–Dee

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@danielad

Thanks @windwalker and @adair. Yes, I have seen it in every house I have ever lived in, including my current house (shower door seal). What I also see are dark rings in the toilet of the guest bathroom. That happens if I forget to flush it every other week. Is that "black stuff" equally bad?
–Dee

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@windwalker — Terri, I forgot to add that I live in a newer house, in Fairfax County, VA.

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@danielad

Thanks @windwalker and @adair. Yes, I have seen it in every house I have ever lived in, including my current house (shower door seal). What I also see are dark rings in the toilet of the guest bathroom. That happens if I forget to flush it every other week. Is that "black stuff" equally bad?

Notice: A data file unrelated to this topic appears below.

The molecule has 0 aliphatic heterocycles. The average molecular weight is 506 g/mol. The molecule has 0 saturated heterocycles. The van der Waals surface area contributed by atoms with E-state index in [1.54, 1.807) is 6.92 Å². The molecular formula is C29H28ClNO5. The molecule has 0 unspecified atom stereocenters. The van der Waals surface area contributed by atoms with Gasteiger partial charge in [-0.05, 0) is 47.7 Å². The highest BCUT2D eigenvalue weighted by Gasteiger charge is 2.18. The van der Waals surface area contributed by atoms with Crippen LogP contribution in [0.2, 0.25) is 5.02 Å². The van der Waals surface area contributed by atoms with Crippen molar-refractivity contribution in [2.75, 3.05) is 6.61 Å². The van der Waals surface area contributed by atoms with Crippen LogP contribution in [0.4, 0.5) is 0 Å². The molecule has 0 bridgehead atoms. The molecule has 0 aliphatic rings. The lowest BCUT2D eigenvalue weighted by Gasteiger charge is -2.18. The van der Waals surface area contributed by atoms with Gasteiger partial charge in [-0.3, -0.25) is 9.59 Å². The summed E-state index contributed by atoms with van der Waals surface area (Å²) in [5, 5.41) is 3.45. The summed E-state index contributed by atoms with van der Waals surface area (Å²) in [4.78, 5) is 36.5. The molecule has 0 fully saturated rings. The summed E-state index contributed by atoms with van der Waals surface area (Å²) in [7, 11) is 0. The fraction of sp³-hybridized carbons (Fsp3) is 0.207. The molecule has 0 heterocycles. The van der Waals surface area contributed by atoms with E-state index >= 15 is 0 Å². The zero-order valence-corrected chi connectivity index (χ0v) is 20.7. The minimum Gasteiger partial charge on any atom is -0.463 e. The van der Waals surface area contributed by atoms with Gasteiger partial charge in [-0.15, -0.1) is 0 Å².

–Dee

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@danielad Dee, I do not know about that one.

Liked by Dee

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@danielad

Thanks @windwalker and @adair. Yes, I have seen it in every house I have ever lived in, including my current house (shower door seal). What I also see are dark rings in the toilet of the guest bathroom. That happens if I forget to flush it every other week. Is that "black stuff" equally bad?
–Dee

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@danielad I used to live in Richmond, Va. and Tappahannock area. I always had pink slime that would grow on the shower curtain liners. Just sayin'.

Liked by Dee

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@windwalker

@danielad I used to live in Richmond, Va. and Tappahannock area. I always had pink slime that would grow on the shower curtain liners. Just sayin'.